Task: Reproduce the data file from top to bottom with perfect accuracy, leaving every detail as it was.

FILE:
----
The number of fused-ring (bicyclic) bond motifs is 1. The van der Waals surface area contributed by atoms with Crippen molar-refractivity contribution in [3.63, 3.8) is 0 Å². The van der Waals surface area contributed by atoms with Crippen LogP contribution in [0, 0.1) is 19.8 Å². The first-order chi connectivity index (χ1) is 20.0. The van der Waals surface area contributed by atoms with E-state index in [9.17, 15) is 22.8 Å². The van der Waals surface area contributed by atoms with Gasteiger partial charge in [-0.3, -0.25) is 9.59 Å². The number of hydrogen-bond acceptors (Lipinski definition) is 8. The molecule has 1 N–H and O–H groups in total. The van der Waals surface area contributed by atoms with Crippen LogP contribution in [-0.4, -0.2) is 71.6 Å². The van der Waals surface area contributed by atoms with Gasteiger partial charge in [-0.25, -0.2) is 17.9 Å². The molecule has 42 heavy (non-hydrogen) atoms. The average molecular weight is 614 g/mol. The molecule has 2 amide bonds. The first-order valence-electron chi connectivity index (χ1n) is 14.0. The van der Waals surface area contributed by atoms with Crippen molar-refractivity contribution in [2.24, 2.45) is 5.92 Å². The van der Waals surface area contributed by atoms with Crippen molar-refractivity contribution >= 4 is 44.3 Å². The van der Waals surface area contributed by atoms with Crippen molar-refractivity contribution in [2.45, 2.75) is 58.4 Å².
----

The number of fused-ring (bicyclic) bond motifs is 1. The van der Waals surface area contributed by atoms with Crippen molar-refractivity contribution in [3.63, 3.8) is 0 Å². The van der Waals surface area contributed by atoms with Crippen LogP contribution in [0, 0.1) is 19.8 Å². The first-order chi connectivity index (χ1) is 20.0. The van der Waals surface area contributed by atoms with E-state index in [9.17, 15) is 22.8 Å². The van der Waals surface area contributed by atoms with Gasteiger partial charge in [-0.3, -0.25) is 9.59 Å². The number of hydrogen-bond acceptors (Lipinski definition) is 8. The molecule has 1 N–H and O–H groups in total. The van der Waals surface area contributed by atoms with Crippen LogP contribution in [-0.4, -0.2) is 71.6 Å². The van der Waals surface area contributed by atoms with Gasteiger partial charge in [-0.25, -0.2) is 17.9 Å². The molecule has 42 heavy (non-hydrogen) atoms. The average molecular weight is 614 g/mol. The molecule has 2 amide bonds. The first-order valence-electron chi connectivity index (χ1n) is 14.0. The van der Waals surface area contributed by atoms with Crippen molar-refractivity contribution in [2.24, 2.45) is 5.92 Å². The van der Waals surface area contributed by atoms with Crippen molar-refractivity contribution >= 4 is 44.3 Å². The van der Waals surface area contributed by atoms with Crippen molar-refractivity contribution in [2.45, 2.75) is 58.4 Å².